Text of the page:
Trace amounts of selenium are considered essential for proper growth and development in most organisms. However, high levels of selenium can cause adverse effects in animals as well as most plants. Canola (Brassica napus) has been studied for its potential use in phytoremediation of seleniferous soil because of its ability to accumulate relatively high levels of this potentially toxic element. While much is known about the role of selenium in higher plants and the use of plants for phytoremediation, relatively little is known about the effects of selenium on developmental events and the impacts of selenium on reproductive success (e.g., seed set). Studies presented here reveal intriguing and unexpected results. We found that canola plants grown hydroponically in 2 ppm selenium displayed significantly reduced flowering and seed set. In particular, we found that compared to controls, selenium treatment resulted in fewer plants flowering and an overall lower seed yield. Comparable numbers of seeds per pod were produced in selenium-treated and control plants, but seed viability was reduced in selenium-treated plants. Plant height and leaf production were also negatively impacted by selenium. The effects of selenium on vegetative anatomy along with herbivore and pathogen defense will be discussed.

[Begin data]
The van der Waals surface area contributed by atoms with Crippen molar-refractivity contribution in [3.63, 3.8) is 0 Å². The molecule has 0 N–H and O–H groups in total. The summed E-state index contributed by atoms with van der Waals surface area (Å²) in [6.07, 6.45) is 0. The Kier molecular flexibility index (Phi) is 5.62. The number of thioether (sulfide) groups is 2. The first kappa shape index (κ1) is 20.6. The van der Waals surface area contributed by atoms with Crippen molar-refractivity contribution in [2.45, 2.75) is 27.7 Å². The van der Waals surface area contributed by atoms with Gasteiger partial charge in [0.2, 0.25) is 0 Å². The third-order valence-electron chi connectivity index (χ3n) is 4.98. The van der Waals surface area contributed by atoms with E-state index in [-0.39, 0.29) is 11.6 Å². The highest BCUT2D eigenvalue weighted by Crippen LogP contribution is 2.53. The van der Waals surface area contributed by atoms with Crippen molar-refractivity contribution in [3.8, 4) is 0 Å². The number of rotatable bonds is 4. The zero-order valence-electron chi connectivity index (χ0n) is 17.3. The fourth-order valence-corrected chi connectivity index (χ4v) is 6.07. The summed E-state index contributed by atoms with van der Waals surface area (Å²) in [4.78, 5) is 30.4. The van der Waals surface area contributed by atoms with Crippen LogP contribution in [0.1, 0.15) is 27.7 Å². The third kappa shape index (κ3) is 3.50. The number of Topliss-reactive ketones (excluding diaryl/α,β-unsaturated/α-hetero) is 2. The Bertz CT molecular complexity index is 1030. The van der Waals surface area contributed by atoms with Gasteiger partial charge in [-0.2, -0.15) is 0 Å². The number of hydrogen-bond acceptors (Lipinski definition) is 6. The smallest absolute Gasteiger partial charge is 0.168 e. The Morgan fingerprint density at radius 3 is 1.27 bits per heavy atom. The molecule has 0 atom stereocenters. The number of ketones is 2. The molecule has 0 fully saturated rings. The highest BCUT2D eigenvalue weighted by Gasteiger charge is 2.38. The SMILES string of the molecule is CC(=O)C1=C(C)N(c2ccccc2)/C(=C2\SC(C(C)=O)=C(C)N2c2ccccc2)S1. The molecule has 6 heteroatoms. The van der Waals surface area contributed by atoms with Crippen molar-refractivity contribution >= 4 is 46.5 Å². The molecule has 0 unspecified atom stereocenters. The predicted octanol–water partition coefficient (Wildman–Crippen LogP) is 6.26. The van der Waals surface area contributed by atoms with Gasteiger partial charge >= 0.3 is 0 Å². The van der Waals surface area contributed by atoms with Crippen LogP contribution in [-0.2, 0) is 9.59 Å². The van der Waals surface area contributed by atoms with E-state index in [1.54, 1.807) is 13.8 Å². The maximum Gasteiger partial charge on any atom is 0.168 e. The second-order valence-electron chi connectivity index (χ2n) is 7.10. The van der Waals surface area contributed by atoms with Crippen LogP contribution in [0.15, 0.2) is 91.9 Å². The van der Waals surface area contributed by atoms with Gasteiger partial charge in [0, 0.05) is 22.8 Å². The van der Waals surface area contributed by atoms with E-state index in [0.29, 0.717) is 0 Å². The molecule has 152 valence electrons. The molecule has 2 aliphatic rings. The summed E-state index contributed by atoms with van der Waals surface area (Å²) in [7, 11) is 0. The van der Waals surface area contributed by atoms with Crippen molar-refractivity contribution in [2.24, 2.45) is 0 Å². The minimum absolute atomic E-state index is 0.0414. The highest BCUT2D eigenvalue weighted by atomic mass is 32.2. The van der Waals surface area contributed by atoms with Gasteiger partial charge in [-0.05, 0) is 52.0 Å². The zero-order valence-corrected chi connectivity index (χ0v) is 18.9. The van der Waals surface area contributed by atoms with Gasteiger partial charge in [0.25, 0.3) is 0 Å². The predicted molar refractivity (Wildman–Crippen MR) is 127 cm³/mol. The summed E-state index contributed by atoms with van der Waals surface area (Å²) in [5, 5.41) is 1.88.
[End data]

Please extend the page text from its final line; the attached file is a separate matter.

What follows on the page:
Key words: Brassica napus, canola, herbivore, selenium